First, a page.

Is It Legal To Retire To Asia?
Southeast Asia can be a great choice for long-term living. Life here can be remarkably affordable, cheaper than anywhere else on earth.
In addition, the tropical climate and thousands of miles of coastline present unlimited opportunity for beach bums. Cool mountain retreats, caves, waterfalls, and hot springs reward intrepid explorers. English is widely understood and spoken throughout the region…the culture is exotic…and the people are delightfully welcoming…
All things considered, no question, Southeast Asia can be a great place to live…but can you, as a foreigner, live here…legally?
The good news is that the answer to that question today, depending on your situation and where, exactly, you’re interested in basing yourself, can be: Yes.
Thailand’s retirement visa requires that a retiree make a “border run” every 90 days. Most of us think of “border runs” as ways of circumnavigating the local residency laws (that is, as illegal). This is not the case currently in Thailand. In this country right now, a border run is not only not illegal, it is a legally mandated condition of the Non-Immigrant Long-Stay Type O-A retirement visa.
Years ago, thousands of foreigners were living in Thailand long-term without the proper visas and making border runs to avoid being evicted from the country. In 2006, the government changed the law to address the situation. Now, again, foreign residents are required either to obtain the correct visas or leave the country. As a practical matter, it is much easier to obtain a retirement visa in Thailand than it is to get a Malaysia My Second Home visa in Malaysia, and the financial requirements are much less in Thailand, too.
That said, Malaysia is currently the only country in Southeast Asia that offers a retirement visa with incentives designed specifically for retirees. The Malaysia My Second Home Program (MM2H) offers a multiple-entry visa which is good for up to 10 years. It permits you to import your personal belongings, including an automobile, duty-free and allows you to work up to 20 hours per week; it is the only Southeast Asian country that allows employment under a retirement visa.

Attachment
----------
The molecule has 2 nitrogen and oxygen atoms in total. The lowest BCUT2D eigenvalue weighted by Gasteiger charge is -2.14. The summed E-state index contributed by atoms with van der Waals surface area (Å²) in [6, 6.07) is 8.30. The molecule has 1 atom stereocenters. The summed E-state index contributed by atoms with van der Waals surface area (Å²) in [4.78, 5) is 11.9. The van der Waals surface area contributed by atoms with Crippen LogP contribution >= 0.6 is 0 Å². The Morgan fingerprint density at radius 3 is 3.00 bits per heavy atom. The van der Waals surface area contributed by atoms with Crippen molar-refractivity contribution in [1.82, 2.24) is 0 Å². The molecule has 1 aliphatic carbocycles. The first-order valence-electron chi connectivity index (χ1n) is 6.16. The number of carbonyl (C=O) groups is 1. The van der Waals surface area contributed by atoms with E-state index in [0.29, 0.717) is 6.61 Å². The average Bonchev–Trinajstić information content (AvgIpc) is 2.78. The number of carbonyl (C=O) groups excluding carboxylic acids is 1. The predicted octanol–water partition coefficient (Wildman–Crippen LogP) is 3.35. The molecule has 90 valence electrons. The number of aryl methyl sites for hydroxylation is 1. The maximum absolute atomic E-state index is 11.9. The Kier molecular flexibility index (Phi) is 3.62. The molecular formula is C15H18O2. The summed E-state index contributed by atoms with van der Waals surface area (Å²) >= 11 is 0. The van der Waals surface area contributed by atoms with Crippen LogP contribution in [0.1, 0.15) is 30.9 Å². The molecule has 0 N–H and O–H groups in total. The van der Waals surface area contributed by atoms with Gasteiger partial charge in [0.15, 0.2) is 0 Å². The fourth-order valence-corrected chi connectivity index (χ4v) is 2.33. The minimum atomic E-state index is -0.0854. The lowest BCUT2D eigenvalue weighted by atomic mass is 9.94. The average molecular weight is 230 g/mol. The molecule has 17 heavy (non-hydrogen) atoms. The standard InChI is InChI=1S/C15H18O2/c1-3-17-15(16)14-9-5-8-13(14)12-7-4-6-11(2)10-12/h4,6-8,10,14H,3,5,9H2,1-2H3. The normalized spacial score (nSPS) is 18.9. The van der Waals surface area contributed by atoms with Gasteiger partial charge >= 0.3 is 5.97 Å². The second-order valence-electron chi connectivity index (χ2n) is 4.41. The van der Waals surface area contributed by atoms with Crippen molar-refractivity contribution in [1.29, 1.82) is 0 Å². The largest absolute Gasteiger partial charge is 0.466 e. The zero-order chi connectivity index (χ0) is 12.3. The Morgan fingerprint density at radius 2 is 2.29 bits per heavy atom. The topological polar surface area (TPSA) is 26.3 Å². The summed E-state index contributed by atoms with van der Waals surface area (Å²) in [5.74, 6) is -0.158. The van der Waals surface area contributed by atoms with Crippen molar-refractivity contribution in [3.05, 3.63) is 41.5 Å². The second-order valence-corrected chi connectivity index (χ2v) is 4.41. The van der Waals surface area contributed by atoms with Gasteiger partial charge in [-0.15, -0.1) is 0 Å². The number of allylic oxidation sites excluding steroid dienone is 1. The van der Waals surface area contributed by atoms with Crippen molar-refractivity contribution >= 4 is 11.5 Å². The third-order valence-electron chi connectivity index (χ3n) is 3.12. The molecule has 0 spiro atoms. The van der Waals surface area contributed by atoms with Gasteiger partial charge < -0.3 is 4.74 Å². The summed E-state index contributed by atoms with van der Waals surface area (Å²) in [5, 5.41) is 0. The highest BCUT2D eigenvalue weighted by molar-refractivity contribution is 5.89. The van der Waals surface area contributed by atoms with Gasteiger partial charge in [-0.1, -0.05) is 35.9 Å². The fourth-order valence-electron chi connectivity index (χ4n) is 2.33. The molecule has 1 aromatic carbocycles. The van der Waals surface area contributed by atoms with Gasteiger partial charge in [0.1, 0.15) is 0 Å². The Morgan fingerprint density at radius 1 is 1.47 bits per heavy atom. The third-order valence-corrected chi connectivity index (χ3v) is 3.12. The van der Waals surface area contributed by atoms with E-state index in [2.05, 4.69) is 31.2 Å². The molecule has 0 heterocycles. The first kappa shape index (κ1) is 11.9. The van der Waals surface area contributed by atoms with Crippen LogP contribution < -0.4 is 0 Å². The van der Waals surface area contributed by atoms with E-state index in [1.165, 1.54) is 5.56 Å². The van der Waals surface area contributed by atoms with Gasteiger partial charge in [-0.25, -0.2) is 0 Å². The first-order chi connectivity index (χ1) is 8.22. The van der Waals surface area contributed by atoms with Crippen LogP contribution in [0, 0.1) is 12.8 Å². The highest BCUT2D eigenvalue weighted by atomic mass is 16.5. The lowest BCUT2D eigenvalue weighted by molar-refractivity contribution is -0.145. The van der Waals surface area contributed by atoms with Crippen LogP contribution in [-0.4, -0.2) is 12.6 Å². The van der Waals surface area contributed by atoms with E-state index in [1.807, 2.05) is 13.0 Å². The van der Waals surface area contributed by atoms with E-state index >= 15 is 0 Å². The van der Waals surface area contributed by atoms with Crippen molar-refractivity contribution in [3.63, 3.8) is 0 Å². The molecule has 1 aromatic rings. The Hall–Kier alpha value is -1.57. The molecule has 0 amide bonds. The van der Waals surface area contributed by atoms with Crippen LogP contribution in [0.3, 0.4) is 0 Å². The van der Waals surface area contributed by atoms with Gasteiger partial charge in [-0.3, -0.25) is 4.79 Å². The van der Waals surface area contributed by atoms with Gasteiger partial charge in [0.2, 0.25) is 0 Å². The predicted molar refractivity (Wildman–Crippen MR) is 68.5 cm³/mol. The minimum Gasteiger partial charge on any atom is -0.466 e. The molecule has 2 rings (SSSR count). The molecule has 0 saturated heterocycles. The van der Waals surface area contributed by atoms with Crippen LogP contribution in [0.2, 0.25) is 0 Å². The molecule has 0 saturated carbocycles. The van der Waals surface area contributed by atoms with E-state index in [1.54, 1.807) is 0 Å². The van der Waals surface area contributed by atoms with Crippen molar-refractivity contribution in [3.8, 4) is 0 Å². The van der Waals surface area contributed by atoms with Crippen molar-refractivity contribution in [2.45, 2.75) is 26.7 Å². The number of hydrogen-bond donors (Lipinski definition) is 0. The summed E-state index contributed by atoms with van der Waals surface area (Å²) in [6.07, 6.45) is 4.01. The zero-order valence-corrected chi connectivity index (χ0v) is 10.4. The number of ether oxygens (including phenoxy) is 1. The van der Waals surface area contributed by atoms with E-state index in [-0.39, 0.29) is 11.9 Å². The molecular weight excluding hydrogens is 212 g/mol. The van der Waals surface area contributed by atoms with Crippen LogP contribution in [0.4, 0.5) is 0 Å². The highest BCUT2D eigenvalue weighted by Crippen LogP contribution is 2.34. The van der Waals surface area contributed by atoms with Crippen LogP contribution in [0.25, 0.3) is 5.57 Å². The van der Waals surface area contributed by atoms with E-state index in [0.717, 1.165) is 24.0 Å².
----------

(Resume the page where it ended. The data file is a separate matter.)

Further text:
Not every country in this region offers retirement visas. Laos, Vietnam, and Cambodia do not have any sort of extended visa specifically for retirees. But there are still ways to live in these countries. For example, in Laos or Cambodia, you could volunteer with one of the many NGOs. Volunteering or working even a few days per month is often enough to qualify for a long-term visa. Requirements for a business or employment visa in Laos and Cambodia can be quite lax. Working a day or two per month (or less) or finding a local agent specializing in business visas can be all that you need to get a longer-term visa. Alternately, you can join the many foreigners who make visa runs to neighboring countries to renew their visa status.
Vietnam does not have a retirement visa, but you can easily apply through the Vietnamese Embassy for a visa with a validity ranging from one month up to one year. This visa can be extended at least twice without having to leave the country, which could give you up to three continuous years in Vietnam.
In practice, the immigration department will frequently extend a visa more than three times. We know foreigners in Vietnam who have lived there continuously for many years without having to leave and re-enter the country.
Note that Vietnam does not issue visas-on-arrival. You must have made arrangements prior to arriving in the country, either by obtaining a visa from the embassy or by obtaining a visa approval letter from an agent. Immigration laws change frequently in Vietnam, so you’ll need to check the current visa requirements when you’re ready to make your move.
Continue Reading: New Rules For Rental Properties In Spain